Bio Anth Week 11
Bio Anth Week 11 Anth 1001
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This 3 page Class Notes was uploaded by Jaimee Kidd on Wednesday April 13, 2016. The Class Notes belongs to Anth 1001 at George Washington University taught by Shannon C. McFarlin in Spring 2016. Since its upload, it has received 11 views. For similar materials see Biological Anthropology in anthropology, evolution, sphr at George Washington University.
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Date Created: 04/13/16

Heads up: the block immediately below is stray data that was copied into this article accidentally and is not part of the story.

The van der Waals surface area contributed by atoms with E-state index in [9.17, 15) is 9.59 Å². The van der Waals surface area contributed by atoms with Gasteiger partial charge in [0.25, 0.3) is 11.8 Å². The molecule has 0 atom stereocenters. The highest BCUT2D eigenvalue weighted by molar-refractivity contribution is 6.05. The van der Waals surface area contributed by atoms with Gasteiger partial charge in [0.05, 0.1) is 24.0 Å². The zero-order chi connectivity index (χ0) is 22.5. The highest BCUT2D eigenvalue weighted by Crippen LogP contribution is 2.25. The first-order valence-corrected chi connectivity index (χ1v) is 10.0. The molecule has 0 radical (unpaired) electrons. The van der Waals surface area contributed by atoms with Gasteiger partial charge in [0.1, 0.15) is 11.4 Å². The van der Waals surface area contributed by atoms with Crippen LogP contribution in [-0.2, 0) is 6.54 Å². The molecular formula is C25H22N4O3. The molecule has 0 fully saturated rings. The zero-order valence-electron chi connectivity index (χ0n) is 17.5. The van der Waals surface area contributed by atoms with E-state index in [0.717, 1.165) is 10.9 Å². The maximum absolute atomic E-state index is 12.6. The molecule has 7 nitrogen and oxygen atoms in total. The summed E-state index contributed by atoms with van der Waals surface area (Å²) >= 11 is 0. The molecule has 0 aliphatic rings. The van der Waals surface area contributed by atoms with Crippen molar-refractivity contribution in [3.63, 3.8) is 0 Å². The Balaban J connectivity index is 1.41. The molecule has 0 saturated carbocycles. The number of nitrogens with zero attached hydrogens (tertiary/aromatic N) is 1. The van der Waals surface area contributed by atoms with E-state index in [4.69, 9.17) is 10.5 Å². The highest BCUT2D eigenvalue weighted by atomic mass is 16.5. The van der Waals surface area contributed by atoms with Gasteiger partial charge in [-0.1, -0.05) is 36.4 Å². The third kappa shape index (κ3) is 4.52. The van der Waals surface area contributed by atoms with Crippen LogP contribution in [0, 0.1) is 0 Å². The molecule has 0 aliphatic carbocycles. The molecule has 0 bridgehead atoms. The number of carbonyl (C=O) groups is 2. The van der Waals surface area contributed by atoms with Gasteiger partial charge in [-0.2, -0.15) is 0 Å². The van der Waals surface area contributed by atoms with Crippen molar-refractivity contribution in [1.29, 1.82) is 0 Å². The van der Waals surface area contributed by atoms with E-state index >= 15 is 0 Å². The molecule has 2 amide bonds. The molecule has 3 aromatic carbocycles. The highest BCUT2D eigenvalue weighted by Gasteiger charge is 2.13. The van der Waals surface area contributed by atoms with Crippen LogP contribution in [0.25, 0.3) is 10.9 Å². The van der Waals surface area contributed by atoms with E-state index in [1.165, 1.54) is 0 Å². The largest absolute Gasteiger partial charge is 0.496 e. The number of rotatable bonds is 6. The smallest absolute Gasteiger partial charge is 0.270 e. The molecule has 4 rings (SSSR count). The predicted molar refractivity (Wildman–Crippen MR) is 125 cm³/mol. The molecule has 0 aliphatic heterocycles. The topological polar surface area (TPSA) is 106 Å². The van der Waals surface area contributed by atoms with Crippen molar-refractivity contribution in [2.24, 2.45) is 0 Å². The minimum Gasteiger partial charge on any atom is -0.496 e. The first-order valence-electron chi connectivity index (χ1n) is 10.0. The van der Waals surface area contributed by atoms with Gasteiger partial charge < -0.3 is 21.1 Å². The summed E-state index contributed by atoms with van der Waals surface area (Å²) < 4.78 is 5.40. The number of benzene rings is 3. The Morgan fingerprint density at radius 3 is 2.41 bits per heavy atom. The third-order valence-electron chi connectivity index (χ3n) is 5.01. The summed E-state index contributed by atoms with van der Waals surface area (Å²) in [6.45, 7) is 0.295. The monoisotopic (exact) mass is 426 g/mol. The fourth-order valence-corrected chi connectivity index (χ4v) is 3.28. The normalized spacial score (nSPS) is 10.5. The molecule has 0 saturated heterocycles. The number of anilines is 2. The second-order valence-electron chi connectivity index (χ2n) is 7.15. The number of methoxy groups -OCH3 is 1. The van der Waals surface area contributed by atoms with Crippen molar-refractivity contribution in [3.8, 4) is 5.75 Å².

Emergence of Genus Homo • Increase in brain size and capacity for tool making • Decrease in prognathism, and post canine tooth size • Increase in body size ◦ All of these characteristics, suite of characteristics, are associated with the flexibility of homos in general \ • The first“type fossils” of Homo habilis ◦ East & South Africa (2.4-1.4 mya) ◦ Early hominin fossil localities ▪ Early Homo fossils have been found at a number of sites in East and South Africa • Why Homo habilis ◦ Found at Olduvai Gorge, Tanzania ◦ Found with flaked stone tools ▪ habilis referring to “handy man" ◦ Slightly larger brain • Early Homo ◦ Larger cranial capacity—associated with a rounder capacity as well ◦ Slight reduction in size of the cheek teeth; more parabolic dental arcade; thinner enamel ◦ Reduced prognathism, more gracile cranium ◦ BUT, similar in body size to australopiths ◦ * Associated with stone tools ◦ Australopithecus or Homo? Researchers are continuing to study and debate as to whether this species is more related to Australopithecus of Homo genus ▪ Anatomically, they are more similar to Australopithecus ▪ But classification as Homo has been classically supported by their ability to use and make stone tools (first tool-making species) ▪ Now, evidence that other non-Homo species may have used tools ▪ Is Australopithecus habilis a more accurate classification? ◦ One species or two? ▪ H. habilis ▪ 2.4-1.4 mya ▪ absolutely smaller brain size, 612 cc ▪ Broader upper-face than midface ▪ Smaller molars ▪ Less robust mandible ▪ More australopith-like limb proportions ▪ H. rudolfensis ▪ 2.4-1.6 mya ▪ Absolutely larger brain size, 775 cc ▪ Australopith-like broad midface ▪ Relatively larger molar teeth ▪ Well-developed mandible for chewing muscles ◦ Oldowan Tool Industry ▪ Early Stone Age/Lower Paleolithic; 2.6 mya-200 Ka) ▪ Cores: lumps of stone from which pieces are removed ▪ Flakes: small fragments removed from cores ▪ Hammerstones: rounded stone used to remove flakes ▪ What were they used for? ▪ Access the carcasses of animals to obtain meat ▪ Break bones to obtain marrow ▪ Secondary uses ▪ Plant processing (USOs) ▪ Woodworking ◦ Other Early Evidence of Tool Use? ▪ Swartkrans, South Africa (1.8-1 mya) ▪ Digging tools made of bone and horn cores ▪ USOs? ▪ Termites ▪ Evidence ofr selectivity ▪ Patanthropus or Homo? ▪ Bouri, Ethipia (~2.5 mya) ▪ Percussion & cutmarks on bone ▪ No tools found ▪ Australopithecus garhi ◦ Earliest Evidence of Tool Use? ▪ Dikika, Ethiopia (3.39 mya) ▪ Cutmarked bones ▪ Flesh removal? ▪ Marrow access? ▪ Not found in association with hominids or tools ▪ But, provides evidence for stone tool assisted meat consumption before Homo ◦ How “human” were the first tool makers? ▪ Shared with chimps ▪ Nut cracking ▪ Stone tool use ▪ Ston transport (<2km) ▪ Stone selectivity ▪ Small game hunting ▪ Unique Hominin Traits ▪ Stone transport >10km ▪ Stone tool manufacture ▪ Using tools to make tools (woodworking) ▪ Plant processing (USOs) ▪ Large game acquisition, carcass processing ◦ Earlier hominins may have used tools that do not have any trace in the fossil record —> wood or other organic materials ◦ Hunters or Scavengers? ▪ Hominids probably practiced both hunting and scavenging ▪ Opportunistic omnivores—incorporating a variety of plant foods, insects, and meat • Homo naledi ◦ South Africa—Age Unknown ◦ Homo Features ▪ Similar in body size to a small modern human ▪ Humanesque Skull ▪ The general shape of the skull is advanced, though the branches is less than half of a modern human's ▪ Versatile Hands ▪ palms, wrists, and thumbs are humanlike, suggesting tool use ▪ Long Legs ▪ leg bones are long and slender and have the strong muscle attachments characteristics of a modern bipedal gait ▪ Humanlike feet ▪ except for the slightly curved toes feet are nearly indistinguishable from ours with arches that suggest an efficient long-distance stride ◦ Australopithecine features ▪ Primitive shoulders ▪ positioned in a way that would have helped with climbing and hanging ▪ Flared pelvis ▪ Curved fingers
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